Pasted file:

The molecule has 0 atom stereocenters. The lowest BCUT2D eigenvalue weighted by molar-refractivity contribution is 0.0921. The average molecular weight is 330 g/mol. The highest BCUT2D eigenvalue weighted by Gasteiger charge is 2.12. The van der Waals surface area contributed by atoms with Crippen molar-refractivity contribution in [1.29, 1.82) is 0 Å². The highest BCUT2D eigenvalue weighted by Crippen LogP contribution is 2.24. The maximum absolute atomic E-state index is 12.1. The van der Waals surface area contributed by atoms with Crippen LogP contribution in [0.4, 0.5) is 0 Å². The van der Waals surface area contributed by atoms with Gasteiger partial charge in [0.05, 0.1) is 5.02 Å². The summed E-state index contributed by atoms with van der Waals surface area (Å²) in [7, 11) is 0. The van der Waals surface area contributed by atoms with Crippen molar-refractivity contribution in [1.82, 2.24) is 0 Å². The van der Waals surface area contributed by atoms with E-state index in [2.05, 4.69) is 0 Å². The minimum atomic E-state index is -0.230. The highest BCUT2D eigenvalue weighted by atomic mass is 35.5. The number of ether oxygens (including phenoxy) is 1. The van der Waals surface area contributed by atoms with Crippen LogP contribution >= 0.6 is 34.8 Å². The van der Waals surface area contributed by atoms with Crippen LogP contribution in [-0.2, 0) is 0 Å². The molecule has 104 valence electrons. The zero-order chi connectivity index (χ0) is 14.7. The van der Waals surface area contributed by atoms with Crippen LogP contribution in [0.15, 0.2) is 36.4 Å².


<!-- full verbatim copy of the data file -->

The molecule has 0 atom stereocenters. The lowest BCUT2D eigenvalue weighted by molar-refractivity contribution is 0.0921. The average molecular weight is 330 g/mol. The highest BCUT2D eigenvalue weighted by Gasteiger charge is 2.12. The van der Waals surface area contributed by atoms with Crippen molar-refractivity contribution in [1.29, 1.82) is 0 Å². The highest BCUT2D eigenvalue weighted by Crippen LogP contribution is 2.24. The maximum absolute atomic E-state index is 12.1. The van der Waals surface area contributed by atoms with Crippen LogP contribution in [0.4, 0.5) is 0 Å². The van der Waals surface area contributed by atoms with Gasteiger partial charge in [0.05, 0.1) is 5.02 Å². The summed E-state index contributed by atoms with van der Waals surface area (Å²) in [7, 11) is 0. The van der Waals surface area contributed by atoms with Crippen molar-refractivity contribution in [1.82, 2.24) is 0 Å². The van der Waals surface area contributed by atoms with E-state index in [2.05, 4.69) is 0 Å². The minimum atomic E-state index is -0.230. The highest BCUT2D eigenvalue weighted by atomic mass is 35.5. The number of ether oxygens (including phenoxy) is 1. The van der Waals surface area contributed by atoms with Crippen LogP contribution >= 0.6 is 34.8 Å². The van der Waals surface area contributed by atoms with Crippen LogP contribution in [-0.2, 0) is 0 Å². The molecule has 104 valence electrons. The zero-order chi connectivity index (χ0) is 14.7. The van der Waals surface area contributed by atoms with Crippen LogP contribution in [0.15, 0.2) is 36.4 Å².